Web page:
Abraham Lake Photography
For just a few weeks in the darkest reaches of the Canadian winter, Abraham Lake becomes a spectacular winter wonderland that offers beautiful photo ops for the adventurous photographer.
Let me share my knowledge and experience of this magical place in my free ‘Abraham Lake photography tips’ blog post.
If you love taking unusual photographs when you travel, you really need to go to Lake Abraham, in Alberta, Canada.
Its frozen landscape is a winter wonderland for any keen photographer where you can capture unique shots of some stunning snowscapes and some even more amazing frozen bubbles.
Don’t let the areas remoteness put you off planning a trip there. Yes, it is in the Canadian Rockies, but getting there is not as complicated as you might think.
Nor do you need a massive amount of expensive equipment to get an incredible picture. What you will need to know is how to go about taking your pictures safely, which are the best places to go to get great shots and maybe a few tips on shooting the frozen air bubbles in Lake Abraham.
How To Get To Lake Abraham
Abraham Lake is about a 1.5hr drive North of Lake Louise in Alberta, Canada. It’s just outside the boundaries of Banff National Park.
The most popular route is from Lake Louise where you’ll head North along the ‘Icefields Parkway’ towards Jasper.
At Saskatchewan River Crossing take a right turn on to Highway 11 towards Nordegg. Preachers Point is your first stop which you’ll reach about 30 minutes after making the turn on to HWY 11.
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Best Time To Visit Lake Abraham
With these free Abraham Lake photography tips I’m assuming that you’re most interested in the trapped methane bubbles and epic ice formations that occur during the winter.
The best time to capture this phenomenon is from mid December to late January. I’d say that there is a 6 week window of opportunity when the ice looks its best.
Arrive too early and the lake won’t be fully frozen, arrive too late and the ice might become opaque and slushy.
If you want to be guaranteed the ideal conditions I advise keeping an eye on the weather conditions and keep your travel days flexible.
Don’t go too early. If the ice is thin you’re risking your life and equipment. Wait until the ice is at least a foot thick so that the bubbles have the chance to build up and the deep cracks have the depth to create that fascinating prismatic look.
Where to Stay in Lake Abraham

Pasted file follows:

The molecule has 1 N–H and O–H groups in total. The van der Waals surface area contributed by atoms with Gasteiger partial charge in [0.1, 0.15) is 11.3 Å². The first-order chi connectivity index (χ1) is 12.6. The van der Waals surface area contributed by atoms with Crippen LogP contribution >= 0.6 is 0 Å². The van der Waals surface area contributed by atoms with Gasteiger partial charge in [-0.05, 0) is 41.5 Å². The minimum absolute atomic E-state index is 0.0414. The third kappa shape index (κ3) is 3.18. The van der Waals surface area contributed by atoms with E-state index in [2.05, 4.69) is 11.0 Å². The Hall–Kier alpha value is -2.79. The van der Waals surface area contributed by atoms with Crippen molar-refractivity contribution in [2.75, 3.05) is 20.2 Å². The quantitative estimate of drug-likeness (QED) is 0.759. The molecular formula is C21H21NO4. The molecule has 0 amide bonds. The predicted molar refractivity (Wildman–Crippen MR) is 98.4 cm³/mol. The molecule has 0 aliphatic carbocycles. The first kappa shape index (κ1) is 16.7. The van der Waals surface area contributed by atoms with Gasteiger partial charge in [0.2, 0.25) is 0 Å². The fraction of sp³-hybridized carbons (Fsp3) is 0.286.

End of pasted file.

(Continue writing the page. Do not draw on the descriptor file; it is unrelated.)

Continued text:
While you’re not going to be spoilt for choice between a massive range of five-star hotels, there are some great places to stay around Lake Abraham.
The ultimate accommodation has to be Aurum Lodge. Run by a man who probably knows more about ice bubbles than anyone and he’s also photographed more frozen bubbles than anyone else too, Aurum Lodge has stunning views down onto Lake Abraham.
So if you don’t like the cold and have a good telescopic lens on your camera, you never know, you might well be able to get a decent shot from your bedroom window.
You’ll need to book well in advance to get a room there for when Lake Abraham is frozen over as it’s a very popular place, but there are other options which you might want to consider.
Although Nordegg isn’t exactly Las Vegas there are a few more people around than you’ll find on the shores of the lake.
If you’re not on a big budget, try the HI-Nordegg Hostel which is just a thirty minute drive from Lake Abraham, open all year round and very reasonably priced.
Share a dorm with friends, have a cookout in the communal kitchen or if a warm chinook blows in, then light the barbecue and have a great night out on the terrace with a few beers.
If you prefer your outdoor experiences to be more on the wild side then book into the HI Rampart Creek. It’s a bit further away from Lake Abraham, around an hours drive, and there’s no electric lights to read by at night just the flicker of flames from the fire pit.
Though you’ll be pleased to know the dorms are heated. You won’t need to pack your snowshoes if you stay there either as they’ll provide them for you.
Where To Get The Best Frozen Bubble Photos At Lake Abraham
The waters of Lake Abraham stretch for just under sixty square miles. That’s a lot of lake, so you’ll save time searching if you know before you go where the best places to find the frozen bubbles in Lake Abraham are.